The All-Inclusive Redemption

1 Comment
185 Views

This week is known is Shabbat Nachamu, when we read the beautiful haftorah of consolation. As usual, it is also parshat Va’etchanan. In what way is this week’s Torah portion connected with the theme of consolation and redemption?

Rabbi Pinchas Friedman offers the following explanation. A highlight of the parsha is the foundational verse: “Hear Israel: God is our Lord, God is one.” While this verse is clearly a call to the Jewish people to believe in the one true God, the Talmud records that an earlier iteration of the same statement was actually made to the person “Yisrael” or Yaakov Avinu. When our forefather was on his deathbed he was concerned that one of his children was secretly not following the path of Judaism. In response, his children all responded in unison with the statement of Shema, demonstrating that they were all following the path that he had taught them.

This is particularly meaningful since immediately following this episode, Yaakov blesses each of his sons with a unique blessing. Yaakov realized that each child had different proclivities, talents and interest and blessed them accordingly. Yissachar, who was involved in the world of Torah study, was different from Zevulun who was interested in business, who was yet different from Yehuda who acted as a natural leader. Yet, this is all preceded by a statement of unity and a joint belief in the one God. Each person can act as an individual and relate to the same God in different ways.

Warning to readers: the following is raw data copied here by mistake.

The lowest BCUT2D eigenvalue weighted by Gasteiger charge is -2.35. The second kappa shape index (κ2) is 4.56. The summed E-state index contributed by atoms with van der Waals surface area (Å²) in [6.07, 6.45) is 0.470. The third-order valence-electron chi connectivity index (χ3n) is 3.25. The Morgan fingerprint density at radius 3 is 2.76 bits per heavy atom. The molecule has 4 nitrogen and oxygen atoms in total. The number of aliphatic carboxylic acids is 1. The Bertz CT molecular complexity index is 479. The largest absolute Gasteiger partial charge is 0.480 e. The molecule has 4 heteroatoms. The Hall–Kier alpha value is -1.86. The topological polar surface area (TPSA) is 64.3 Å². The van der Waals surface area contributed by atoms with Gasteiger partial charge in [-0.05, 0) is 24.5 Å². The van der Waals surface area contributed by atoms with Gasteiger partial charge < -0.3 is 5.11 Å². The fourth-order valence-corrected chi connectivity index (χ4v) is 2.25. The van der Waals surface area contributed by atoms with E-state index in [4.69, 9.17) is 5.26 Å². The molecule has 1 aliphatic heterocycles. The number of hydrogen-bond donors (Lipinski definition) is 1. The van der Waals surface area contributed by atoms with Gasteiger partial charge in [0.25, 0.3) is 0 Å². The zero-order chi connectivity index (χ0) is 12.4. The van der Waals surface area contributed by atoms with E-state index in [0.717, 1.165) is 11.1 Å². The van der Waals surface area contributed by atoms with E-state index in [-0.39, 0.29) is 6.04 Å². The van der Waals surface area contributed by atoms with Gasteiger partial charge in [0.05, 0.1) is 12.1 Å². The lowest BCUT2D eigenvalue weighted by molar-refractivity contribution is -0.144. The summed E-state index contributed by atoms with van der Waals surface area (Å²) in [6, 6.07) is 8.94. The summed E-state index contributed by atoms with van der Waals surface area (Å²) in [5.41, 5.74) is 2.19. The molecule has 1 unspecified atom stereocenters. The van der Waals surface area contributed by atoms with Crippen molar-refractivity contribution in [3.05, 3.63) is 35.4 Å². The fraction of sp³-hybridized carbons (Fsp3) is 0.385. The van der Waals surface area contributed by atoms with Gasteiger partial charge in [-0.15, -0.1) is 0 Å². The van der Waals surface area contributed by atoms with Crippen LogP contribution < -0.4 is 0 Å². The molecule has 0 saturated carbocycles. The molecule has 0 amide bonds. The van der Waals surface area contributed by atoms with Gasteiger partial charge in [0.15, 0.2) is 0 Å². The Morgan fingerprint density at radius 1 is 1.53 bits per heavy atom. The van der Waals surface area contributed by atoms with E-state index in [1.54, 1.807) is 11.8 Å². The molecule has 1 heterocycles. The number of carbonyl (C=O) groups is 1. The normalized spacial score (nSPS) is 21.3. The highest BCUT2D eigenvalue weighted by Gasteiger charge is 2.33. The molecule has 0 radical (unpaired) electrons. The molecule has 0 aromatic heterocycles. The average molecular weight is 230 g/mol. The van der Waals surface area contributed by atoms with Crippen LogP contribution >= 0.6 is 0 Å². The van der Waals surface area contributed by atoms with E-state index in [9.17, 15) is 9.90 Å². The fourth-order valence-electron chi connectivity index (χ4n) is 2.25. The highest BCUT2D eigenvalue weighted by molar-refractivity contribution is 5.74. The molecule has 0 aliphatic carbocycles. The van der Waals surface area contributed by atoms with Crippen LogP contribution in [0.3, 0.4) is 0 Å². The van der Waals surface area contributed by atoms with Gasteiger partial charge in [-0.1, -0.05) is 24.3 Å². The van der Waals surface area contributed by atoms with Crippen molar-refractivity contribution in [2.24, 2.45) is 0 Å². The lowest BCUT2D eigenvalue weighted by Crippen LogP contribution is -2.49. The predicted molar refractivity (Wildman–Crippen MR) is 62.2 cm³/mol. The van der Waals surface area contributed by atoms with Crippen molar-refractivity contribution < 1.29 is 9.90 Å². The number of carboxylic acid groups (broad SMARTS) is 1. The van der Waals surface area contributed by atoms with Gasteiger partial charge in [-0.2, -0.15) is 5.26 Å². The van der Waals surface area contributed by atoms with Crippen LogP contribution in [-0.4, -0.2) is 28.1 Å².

This is also a theme of the ultimate return of the Jewish people to Yerushalayim. The name “Yerushalayim” partially stems from the word “Shalem” or completion/perfection. This state of “sheleimut” is when everyone is included and are able to use their talents in their own unique way for the goal of building the Jewish people and connecting with God. 

This idea appears directly in our haftorah as well. The concluding verse in the haftorah is God speaking about the stars: “Lift high your eyes and see: Who created these? He who sends out their host by count, Who calls them each by name: Because of His great might and vast power, Not one fails to appear.” God brings out each of the myriads of stars every night.

Rabbeinu Bachya, in his Kad HaKemach, offers an additional interpretation. He says that the stars in this verse are “a hint to the Jewish people who are compared to the stars, meaning that they will all ascend to Yerushalayim each, with his own name… [and that] not one of the Jews alive at that time will be missing.” The Jewish people in Yerushalayaim will be as stars: each unique but all together and unified. This reality will complete the circle began so many years before at Yaakov’s deathbed and bring true redemption to the world.

DOWNLOAD AND PRINT

Avatar

Jerusalem: From Creation to Redemption

One section of this week’s parsha that is particularly resonant...

Leave your comment